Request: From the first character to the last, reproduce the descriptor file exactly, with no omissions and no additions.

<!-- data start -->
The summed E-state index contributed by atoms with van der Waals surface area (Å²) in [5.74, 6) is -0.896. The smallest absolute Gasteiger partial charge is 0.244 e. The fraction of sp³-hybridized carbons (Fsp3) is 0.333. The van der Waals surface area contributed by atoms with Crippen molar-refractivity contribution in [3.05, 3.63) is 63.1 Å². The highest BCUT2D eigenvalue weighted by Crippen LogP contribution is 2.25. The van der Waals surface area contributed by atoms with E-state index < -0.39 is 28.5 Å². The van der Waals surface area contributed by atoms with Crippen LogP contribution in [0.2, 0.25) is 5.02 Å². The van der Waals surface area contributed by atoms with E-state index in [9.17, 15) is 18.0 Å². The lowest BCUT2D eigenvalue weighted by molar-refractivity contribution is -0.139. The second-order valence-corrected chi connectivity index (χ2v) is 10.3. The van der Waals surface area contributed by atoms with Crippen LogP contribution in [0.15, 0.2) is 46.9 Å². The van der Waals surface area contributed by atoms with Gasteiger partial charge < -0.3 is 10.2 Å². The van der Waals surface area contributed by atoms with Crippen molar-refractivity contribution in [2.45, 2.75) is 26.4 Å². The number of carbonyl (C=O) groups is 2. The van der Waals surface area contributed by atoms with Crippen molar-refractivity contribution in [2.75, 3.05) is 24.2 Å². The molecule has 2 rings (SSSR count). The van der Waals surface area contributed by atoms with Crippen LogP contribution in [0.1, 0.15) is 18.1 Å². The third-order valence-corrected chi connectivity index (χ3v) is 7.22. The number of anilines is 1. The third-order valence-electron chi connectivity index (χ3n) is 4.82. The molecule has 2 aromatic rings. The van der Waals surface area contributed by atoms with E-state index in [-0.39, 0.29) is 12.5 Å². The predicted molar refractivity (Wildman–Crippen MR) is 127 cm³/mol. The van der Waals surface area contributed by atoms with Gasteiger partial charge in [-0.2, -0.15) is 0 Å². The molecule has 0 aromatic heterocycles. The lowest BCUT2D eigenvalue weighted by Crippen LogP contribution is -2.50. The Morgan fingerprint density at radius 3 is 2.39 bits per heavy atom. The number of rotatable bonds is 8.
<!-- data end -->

The summed E-state index contributed by atoms with van der Waals surface area (Å²) in [5.74, 6) is -0.896. The smallest absolute Gasteiger partial charge is 0.244 e. The fraction of sp³-hybridized carbons (Fsp3) is 0.333. The van der Waals surface area contributed by atoms with Crippen molar-refractivity contribution in [3.05, 3.63) is 63.1 Å². The highest BCUT2D eigenvalue weighted by Crippen LogP contribution is 2.25. The van der Waals surface area contributed by atoms with E-state index < -0.39 is 28.5 Å². The van der Waals surface area contributed by atoms with Crippen LogP contribution in [0.2, 0.25) is 5.02 Å². The van der Waals surface area contributed by atoms with E-state index in [9.17, 15) is 18.0 Å². The lowest BCUT2D eigenvalue weighted by molar-refractivity contribution is -0.139. The second-order valence-corrected chi connectivity index (χ2v) is 10.3. The van der Waals surface area contributed by atoms with Crippen LogP contribution in [0.15, 0.2) is 46.9 Å². The van der Waals surface area contributed by atoms with Gasteiger partial charge < -0.3 is 10.2 Å². The van der Waals surface area contributed by atoms with Crippen molar-refractivity contribution in [2.45, 2.75) is 26.4 Å². The number of carbonyl (C=O) groups is 2. The van der Waals surface area contributed by atoms with Crippen molar-refractivity contribution in [2.75, 3.05) is 24.2 Å². The molecule has 2 rings (SSSR count). The van der Waals surface area contributed by atoms with Crippen LogP contribution in [0.1, 0.15) is 18.1 Å². The third-order valence-corrected chi connectivity index (χ3v) is 7.22. The number of anilines is 1. The third-order valence-electron chi connectivity index (χ3n) is 4.82. The molecule has 2 aromatic rings. The van der Waals surface area contributed by atoms with E-state index in [-0.39, 0.29) is 12.5 Å². The predicted molar refractivity (Wildman–Crippen MR) is 127 cm³/mol. The van der Waals surface area contributed by atoms with Gasteiger partial charge in [-0.2, -0.15) is 0 Å². The molecule has 0 aromatic heterocycles. The lowest BCUT2D eigenvalue weighted by Crippen LogP contribution is -2.50. The Morgan fingerprint density at radius 3 is 2.39 bits per heavy atom. The number of rotatable bonds is 8.